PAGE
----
She was not letting him know what she was thinking, preventing him from seeing any progress in her madness, leaving him to believe that she was only getting better. Triumphant:
The narrator becomes triumphant
as she realizes that she is the one behind the wall paper. The narrator falls further and further into fascination with the wallpaper, and in the process, she slowly disassociates from her day to day life. This separation from her world comes as she decides to keep a diary that will be “a relief to her mind,” which served as her escape from the world that allowed her to keep her sanity (Gilman 12). An example would be when the narrator doesn’t understand the yellow stain on her clothing and the long “smootch” on the wallpaper are connected. She even fights the realization that the woman in the wallpaper mirrors her own situation. She, at first, disapproves of the woman’s efforts to escape, even wanting to “tie her up”. From that point, she hides herself from the world and falls into her own fantasy world. Gilman is able to show this disconnect by making the narrator puzzle over the effects in the world that she has created. The narrator becomes aware that the person behind the wallpaper is not only a reflection of herself but women that are oppressed and forced to live in the domestic lifestyles that they are forced to accept.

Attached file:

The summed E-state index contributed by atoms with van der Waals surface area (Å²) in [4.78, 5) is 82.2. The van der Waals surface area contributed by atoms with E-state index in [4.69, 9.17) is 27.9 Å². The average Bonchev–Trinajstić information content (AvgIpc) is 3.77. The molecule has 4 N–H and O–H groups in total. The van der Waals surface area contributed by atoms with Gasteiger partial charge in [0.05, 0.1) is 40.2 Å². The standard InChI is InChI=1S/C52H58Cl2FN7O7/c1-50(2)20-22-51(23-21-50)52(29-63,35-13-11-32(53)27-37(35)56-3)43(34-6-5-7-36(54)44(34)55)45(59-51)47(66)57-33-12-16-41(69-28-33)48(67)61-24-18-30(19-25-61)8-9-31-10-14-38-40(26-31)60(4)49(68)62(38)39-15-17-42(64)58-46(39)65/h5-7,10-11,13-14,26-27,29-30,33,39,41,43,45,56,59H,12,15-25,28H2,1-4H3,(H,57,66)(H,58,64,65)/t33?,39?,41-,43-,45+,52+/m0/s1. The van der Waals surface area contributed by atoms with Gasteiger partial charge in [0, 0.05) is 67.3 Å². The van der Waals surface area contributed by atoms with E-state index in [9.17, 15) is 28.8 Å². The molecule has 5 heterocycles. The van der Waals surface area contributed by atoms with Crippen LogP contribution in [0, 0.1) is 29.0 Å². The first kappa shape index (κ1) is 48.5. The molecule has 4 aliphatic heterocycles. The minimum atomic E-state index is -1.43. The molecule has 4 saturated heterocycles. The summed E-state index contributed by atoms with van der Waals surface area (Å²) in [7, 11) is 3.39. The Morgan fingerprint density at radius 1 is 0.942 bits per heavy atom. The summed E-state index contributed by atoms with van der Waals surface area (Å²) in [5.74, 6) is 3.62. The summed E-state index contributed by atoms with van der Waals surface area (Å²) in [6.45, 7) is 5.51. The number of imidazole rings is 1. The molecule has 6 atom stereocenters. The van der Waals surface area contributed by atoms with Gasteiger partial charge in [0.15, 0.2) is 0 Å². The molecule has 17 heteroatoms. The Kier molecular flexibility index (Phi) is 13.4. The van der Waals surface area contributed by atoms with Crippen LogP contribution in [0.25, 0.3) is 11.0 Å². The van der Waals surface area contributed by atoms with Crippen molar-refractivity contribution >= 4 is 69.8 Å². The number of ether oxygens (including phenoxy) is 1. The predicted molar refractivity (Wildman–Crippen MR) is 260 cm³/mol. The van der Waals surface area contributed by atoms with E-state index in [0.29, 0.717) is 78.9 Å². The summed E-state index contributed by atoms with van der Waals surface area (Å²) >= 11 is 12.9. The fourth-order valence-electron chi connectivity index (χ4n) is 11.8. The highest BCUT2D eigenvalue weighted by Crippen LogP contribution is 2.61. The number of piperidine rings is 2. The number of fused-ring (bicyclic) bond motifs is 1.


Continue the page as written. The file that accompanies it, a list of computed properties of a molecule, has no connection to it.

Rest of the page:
With this realization, the narrator rips down the wallpaper, metaphorically, setting the women subject to the oppressive nature of society free. For centuries, societies all over the world perceive and expect women to be nurturing, loving, and obedient. However, the narrator fails to break the example of a stereotypical women because “[John] hates to have [her] write a word” (Gilman 2).
The narrator feels depressed and tired. Ultimately, speaking, the rest cure represents the subjugation of the narrator by her husband and women by men respectively
Gilman wrote The Yellow Wallpaper to show the evils of the rest cure and ultimately, the evils of men driving women insane by confinement.